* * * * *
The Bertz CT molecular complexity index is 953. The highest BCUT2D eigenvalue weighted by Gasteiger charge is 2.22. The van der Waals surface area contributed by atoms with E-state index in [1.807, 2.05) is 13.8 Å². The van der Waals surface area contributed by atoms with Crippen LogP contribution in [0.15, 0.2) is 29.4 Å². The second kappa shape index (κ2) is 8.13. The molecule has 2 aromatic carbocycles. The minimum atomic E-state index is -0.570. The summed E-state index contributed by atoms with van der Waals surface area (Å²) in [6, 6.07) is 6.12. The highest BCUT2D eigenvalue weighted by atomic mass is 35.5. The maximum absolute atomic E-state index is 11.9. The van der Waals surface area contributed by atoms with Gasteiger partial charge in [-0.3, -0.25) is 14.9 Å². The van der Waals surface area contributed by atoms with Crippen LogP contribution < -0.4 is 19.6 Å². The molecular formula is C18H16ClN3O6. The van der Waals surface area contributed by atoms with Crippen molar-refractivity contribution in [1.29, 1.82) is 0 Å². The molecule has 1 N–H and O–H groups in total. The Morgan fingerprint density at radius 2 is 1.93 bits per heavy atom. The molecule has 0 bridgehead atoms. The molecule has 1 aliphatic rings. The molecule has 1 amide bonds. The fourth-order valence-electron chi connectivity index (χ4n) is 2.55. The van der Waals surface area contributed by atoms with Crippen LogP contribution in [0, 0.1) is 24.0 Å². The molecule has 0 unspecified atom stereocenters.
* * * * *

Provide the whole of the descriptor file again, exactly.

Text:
The Bertz CT molecular complexity index is 953. The highest BCUT2D eigenvalue weighted by Gasteiger charge is 2.22. The van der Waals surface area contributed by atoms with E-state index in [1.807, 2.05) is 13.8 Å². The van der Waals surface area contributed by atoms with Crippen LogP contribution in [0.15, 0.2) is 29.4 Å². The second kappa shape index (κ2) is 8.13. The molecule has 2 aromatic carbocycles. The minimum atomic E-state index is -0.570. The summed E-state index contributed by atoms with van der Waals surface area (Å²) in [6, 6.07) is 6.12. The highest BCUT2D eigenvalue weighted by atomic mass is 35.5. The maximum absolute atomic E-state index is 11.9. The van der Waals surface area contributed by atoms with Gasteiger partial charge in [-0.3, -0.25) is 14.9 Å². The van der Waals surface area contributed by atoms with Crippen LogP contribution < -0.4 is 19.6 Å². The molecular formula is C18H16ClN3O6. The van der Waals surface area contributed by atoms with Crippen molar-refractivity contribution in [1.29, 1.82) is 0 Å². The molecule has 1 N–H and O–H groups in total. The Morgan fingerprint density at radius 2 is 1.93 bits per heavy atom. The molecule has 0 bridgehead atoms. The molecule has 1 aliphatic rings. The molecule has 1 amide bonds. The fourth-order valence-electron chi connectivity index (χ4n) is 2.55. The van der Waals surface area contributed by atoms with Crippen LogP contribution in [0, 0.1) is 24.0 Å². The molecule has 0 unspecified atom stereocenters.